Date Presented

Spring 4-2014

Document Type

Thesis

Access Type

1

Degree Name

Bachelor of Science

Department

Criminology

First Advisor

Dr. Sharon Foreman Kready

Second Advisor

Dr. Laura Kicklighter

Third Advisor

Dr. Virginia Cylke

Abstract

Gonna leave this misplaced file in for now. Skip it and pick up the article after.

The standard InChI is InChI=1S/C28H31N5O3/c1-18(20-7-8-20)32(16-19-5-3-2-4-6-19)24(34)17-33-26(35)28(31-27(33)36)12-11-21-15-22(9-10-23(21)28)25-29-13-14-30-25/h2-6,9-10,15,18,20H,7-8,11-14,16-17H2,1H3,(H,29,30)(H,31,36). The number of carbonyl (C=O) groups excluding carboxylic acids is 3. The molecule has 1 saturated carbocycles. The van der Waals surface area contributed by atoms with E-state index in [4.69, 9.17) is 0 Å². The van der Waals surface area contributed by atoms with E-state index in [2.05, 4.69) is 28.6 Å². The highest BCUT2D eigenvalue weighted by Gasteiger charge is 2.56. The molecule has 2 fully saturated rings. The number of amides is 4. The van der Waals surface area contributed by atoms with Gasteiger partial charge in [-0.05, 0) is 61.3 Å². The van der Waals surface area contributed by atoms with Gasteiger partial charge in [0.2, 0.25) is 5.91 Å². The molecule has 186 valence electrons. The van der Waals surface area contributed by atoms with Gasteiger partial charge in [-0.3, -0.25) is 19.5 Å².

Dating violence is a crime that plagues college students all over the world. Many students are unaware of what specifically constitutes dating violence and what resources are available to those who are affected by this crime. Colleges and universities tend to have vague or nonexistent rules and regulations regarding dating violence; there is also a lack of education provided to first-year students about dating violence and resources available to them. The present study explored student perception of dating violence and focused on students from small, liberal arts colleges in the central and southwest part of Virginia. Furthermore, this study built upon a base measure of student perception of the crime alone in order to look at the students’ awareness of school policies and procedures in regards to dating violence. While numerous studies have been done on dating violence, this thesis research study sought to look into specific colleges (Lynchburg College, Randolph College, Sweet Briar College, Hampden Sydney College, and Bridgewater College) and how their students are affected by dating violence. The findings from this study revealed these five colleges not only have an overall lack of policies and educational programming in place regarding dating, but also students at these five institutions recognize there is such a lack of resources available to them and desire a change.

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